Innovation and Controversy

The Complicated Legacy of the HMAS Onslow

Scotts Shipbuilding and Engineering Company was in operation for 282 years and in that time they gathered some powerful clientele. Namely, the British Royal Navy and Royal Australian Navy (RAN). This is the plan for an Oberon-class submarine that the company would go on to build for the RAN in 1967, the HMAS Onslow.

The Oberon-class referred to a certain type of British-designed submarine produced by four shipyards between 1957 and 1978. This plan shows the incredible complexity of this military submarine and all that the design must accommodate, like berths for the officers and crew;  colossal engines and batteries; and, in this case, eight torpedo tubes with 6 x 21 inch (53cm) forward- and two pre-loaded Mk20S torpedoes in the stern tubes. These two tubes were converted to storage in the 1980s.

The Onslow also had some unique characteristics. Previously, the position of a submarine could be given away any time rubbish was thrown out and floated to the surface. This was resolved through the installation of a ‘gash ejector’ which ejected refuse in weighted rubbish bags which sunk to the ocean floor.

Though Onslow never participated in active combat itself, the vessel still managed to travel the equivalent of more than 16 times around the world. However, the commission was not without controversy.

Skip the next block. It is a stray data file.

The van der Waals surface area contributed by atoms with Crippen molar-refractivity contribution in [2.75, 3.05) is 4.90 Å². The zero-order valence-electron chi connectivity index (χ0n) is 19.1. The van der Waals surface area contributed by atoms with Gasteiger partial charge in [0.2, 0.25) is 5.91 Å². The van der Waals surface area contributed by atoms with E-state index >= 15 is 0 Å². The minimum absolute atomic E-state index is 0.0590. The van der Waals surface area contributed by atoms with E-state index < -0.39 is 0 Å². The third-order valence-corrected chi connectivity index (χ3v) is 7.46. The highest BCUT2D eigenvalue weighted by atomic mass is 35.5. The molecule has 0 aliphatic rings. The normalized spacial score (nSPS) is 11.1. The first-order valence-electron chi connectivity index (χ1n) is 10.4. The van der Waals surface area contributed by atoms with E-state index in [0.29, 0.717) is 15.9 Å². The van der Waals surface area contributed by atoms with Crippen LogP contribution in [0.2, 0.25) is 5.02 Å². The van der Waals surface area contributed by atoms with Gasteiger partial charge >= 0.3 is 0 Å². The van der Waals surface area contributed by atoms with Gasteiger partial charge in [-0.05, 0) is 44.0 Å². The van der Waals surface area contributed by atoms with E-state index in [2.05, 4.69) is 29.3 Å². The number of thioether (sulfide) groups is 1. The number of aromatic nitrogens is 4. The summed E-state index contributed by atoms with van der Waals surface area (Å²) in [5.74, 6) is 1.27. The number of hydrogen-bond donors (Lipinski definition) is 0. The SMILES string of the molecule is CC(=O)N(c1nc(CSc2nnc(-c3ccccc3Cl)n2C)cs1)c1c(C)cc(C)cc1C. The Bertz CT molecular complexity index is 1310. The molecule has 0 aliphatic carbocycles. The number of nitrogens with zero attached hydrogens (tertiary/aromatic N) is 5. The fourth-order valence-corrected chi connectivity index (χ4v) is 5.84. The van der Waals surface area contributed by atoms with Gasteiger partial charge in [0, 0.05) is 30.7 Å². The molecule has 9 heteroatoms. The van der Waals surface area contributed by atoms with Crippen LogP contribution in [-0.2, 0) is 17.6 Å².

After a sailor disobeyed orders in 1972, the submarine dove to almost twice the safe operating depth which led to the RAN removing the ability to conscript sailors to submarine service – making it ‘volunteer-only.’

In 1981, a sailor, Christopher John Passlow, died from inhaling diesel fumes that had flooded the submarine after an engine malfunction.

Finally, a leaked tape of a ‘crossing the line’ ceremony in 1995 revealed an extreme hazing ritual that had occurred onboard. This led to widespread media attention around the practice on naval ships more broadly. In reaction to the controversy, the RAN introduced an approved prescriptive format for the ceremony but did not ban it outright.

After being decommissioned in 1999, Onslow was acquired by the Australian National Maritime Museum in Sydney. These plans now take us back to the shipyard in Scotland where it all began, before a reputation had been built around this intricately designed machine.